This will add another accredited school to a market that is already flooded. The difference is that the taxpayers will be forced to subsidize this particular diploma mill. Of course, proponents of this absurd acquisition claim that UMass lawyers will do the jobs other lawyers won't do, namely public interest work.
Can law school apologists and administrators ever stop lying?
For one thing, even with the subsidized tuition, it will still cost about $20,000 a year to attend the new law school. Over three years, that's $60k just for tuition. Given how expensive the Boston area is (though SNESL is outside of the city), it could easily still cost someone in excess of $100,000 to attend UMass Law. That's not exactly a debt load that makes it easy to pursue a non-profit career.
For another thing, public interest law isn't exactly a guaranteed job for anyone with a heart of gold. It can be just as hard to find a paid public interest position as it to find a good firm position. Do they honestly believe that Suffolk and New England School of Law grads (or Northeastern on up) are awash in big firm offers that they feel compelled to take either out of greed or necessity to pay off their private school debt?
Graduates from those schools (if they can find legal jobs at all) end up chasing ambulances and collecting debts for under $50k a year not because they are unable or unwilling to work for public interest causes, it's because that's all there is out there. UMass grads will find that out too - of course, they'll be chasing ambulances and filing frivolous law suit, in part, courtesy of the Massachusetts taxpayer.
* Isn't that sad? The ABA would probably accredit a taco stand if it claimed it had a law library. The Florida Coastal school of law is even ABA approved, and it's application for admission is less complex than most credit card applications.
Wednesday, December 9, 2009
What does this have to do with my recent revelation? Well, today I realized I now hold a dreaded Liberal Arts degree. Think about it, that's all the J.D. is once you get away from the law. Nobody cares if you know what the Rule Against Perpetuities is. Heck, the arrogant BarBri lecturer from the MBE Advantage (or whatever it was called) videos said we could just skip any multiple choice questions on it. Congratulations, if you memorized all of exceptions to hearsay rule. That and the ability to stand and a smile will get you a job as a Wal-Mart greeter. You can deliver a knockout appellate court rebuttal, you say? Great. I'm sure your future cubicle mates will be really impressed.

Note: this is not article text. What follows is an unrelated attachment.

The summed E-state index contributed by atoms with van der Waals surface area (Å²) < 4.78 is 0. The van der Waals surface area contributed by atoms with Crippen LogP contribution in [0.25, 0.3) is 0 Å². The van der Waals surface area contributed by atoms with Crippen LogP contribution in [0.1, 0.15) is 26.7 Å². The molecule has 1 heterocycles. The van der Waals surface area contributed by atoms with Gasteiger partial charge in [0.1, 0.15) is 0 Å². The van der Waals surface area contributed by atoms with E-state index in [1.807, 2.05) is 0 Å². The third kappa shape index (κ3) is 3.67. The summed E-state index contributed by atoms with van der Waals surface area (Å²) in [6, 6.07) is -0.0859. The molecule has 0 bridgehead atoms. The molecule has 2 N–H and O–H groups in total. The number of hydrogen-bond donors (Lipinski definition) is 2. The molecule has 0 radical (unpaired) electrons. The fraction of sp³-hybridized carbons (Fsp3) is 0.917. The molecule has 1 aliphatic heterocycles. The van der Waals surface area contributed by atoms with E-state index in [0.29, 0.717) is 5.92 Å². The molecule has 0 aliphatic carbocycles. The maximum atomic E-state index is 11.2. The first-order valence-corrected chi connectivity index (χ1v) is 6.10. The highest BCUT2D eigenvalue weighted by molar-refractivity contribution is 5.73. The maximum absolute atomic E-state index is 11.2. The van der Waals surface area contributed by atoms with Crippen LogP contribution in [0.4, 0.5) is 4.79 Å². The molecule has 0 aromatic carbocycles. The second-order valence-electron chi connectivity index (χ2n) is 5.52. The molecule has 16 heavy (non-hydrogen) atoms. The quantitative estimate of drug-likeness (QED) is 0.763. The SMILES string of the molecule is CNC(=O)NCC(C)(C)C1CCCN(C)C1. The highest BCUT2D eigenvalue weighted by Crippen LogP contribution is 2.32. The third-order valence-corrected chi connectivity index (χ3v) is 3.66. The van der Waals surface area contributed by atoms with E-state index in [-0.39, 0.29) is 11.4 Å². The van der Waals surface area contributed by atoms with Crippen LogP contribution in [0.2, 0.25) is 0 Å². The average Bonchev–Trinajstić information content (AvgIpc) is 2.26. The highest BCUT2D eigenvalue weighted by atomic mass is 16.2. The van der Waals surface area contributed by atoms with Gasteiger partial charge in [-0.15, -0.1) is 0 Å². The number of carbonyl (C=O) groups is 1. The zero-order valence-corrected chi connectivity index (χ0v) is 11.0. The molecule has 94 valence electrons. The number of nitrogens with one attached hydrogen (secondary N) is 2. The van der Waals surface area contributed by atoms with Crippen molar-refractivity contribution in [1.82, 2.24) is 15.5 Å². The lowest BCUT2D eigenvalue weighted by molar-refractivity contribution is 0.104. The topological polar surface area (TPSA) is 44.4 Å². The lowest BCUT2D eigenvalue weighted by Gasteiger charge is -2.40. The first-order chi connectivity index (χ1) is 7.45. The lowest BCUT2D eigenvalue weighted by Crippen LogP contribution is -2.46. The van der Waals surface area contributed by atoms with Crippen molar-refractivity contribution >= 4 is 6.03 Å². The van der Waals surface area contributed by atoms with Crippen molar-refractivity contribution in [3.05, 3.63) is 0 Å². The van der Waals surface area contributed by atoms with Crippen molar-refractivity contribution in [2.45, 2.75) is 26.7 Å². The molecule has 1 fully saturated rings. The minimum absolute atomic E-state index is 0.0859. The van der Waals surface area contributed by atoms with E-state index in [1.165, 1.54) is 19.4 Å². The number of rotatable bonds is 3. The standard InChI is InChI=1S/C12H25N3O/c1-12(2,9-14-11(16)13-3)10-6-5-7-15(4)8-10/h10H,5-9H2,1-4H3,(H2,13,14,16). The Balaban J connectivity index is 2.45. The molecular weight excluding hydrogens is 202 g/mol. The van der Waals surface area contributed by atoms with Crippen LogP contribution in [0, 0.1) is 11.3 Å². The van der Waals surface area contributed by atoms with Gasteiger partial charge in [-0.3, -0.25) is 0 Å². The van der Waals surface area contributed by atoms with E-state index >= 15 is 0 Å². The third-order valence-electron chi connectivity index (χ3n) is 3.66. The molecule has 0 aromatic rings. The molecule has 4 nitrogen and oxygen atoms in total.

As most people who majored in the arts and social sciences (aside from economics) can probably tell you, whatever knowledge they gleaned from their majors, it only had limited marketability. Just as above mentioned legal skills are of little use in most professions, few employers are looking for an expert on the political philosophy of the Renaissance period or somebody who can provide a feminist critique of Jane Austen.
Liberal arts/social science majors are usually forced to articulate the broad skills they obtained from their ill considered choice of a major. Sound familiar? While law schools may claim that graduates can market their knowledge of the legislative process and government to land policy jobs, can't political science majors do the same? What about the great writing skills we developed? Something tells me that English majors might also possess that skill. How about analytical reasoning? Sorry, philosophy majors (not to mention econ and math majors) have that covered as well.
Look in the mirror, my fellow J.D.'s and you'll see a glorified Women's Studies major. (Of course with an extra degree that makes us "overqualified" for many positions.)
Take heart, though. While liberal arts B.A.'s and J.D.'s will both likely end up delivering pizzas, it will be those lowly college grads who will be stuck working for local shops. Career services once let me know that Papa John's and Domino's look favorably upon a J.D., so it looks we've got the inside track to BIGPIZZA.
Tuesday, December 8, 2009
There was also another Fox show that took a less sanguine view of the "noble profession" than most of the Hollywood programs: Malcolm in the Middle. Malcolm was never as popular as some of its contemporaries. It was a bit "quirky" and even weird, but it also was at times quite clever and smart for a Fox program about an "out of control" family.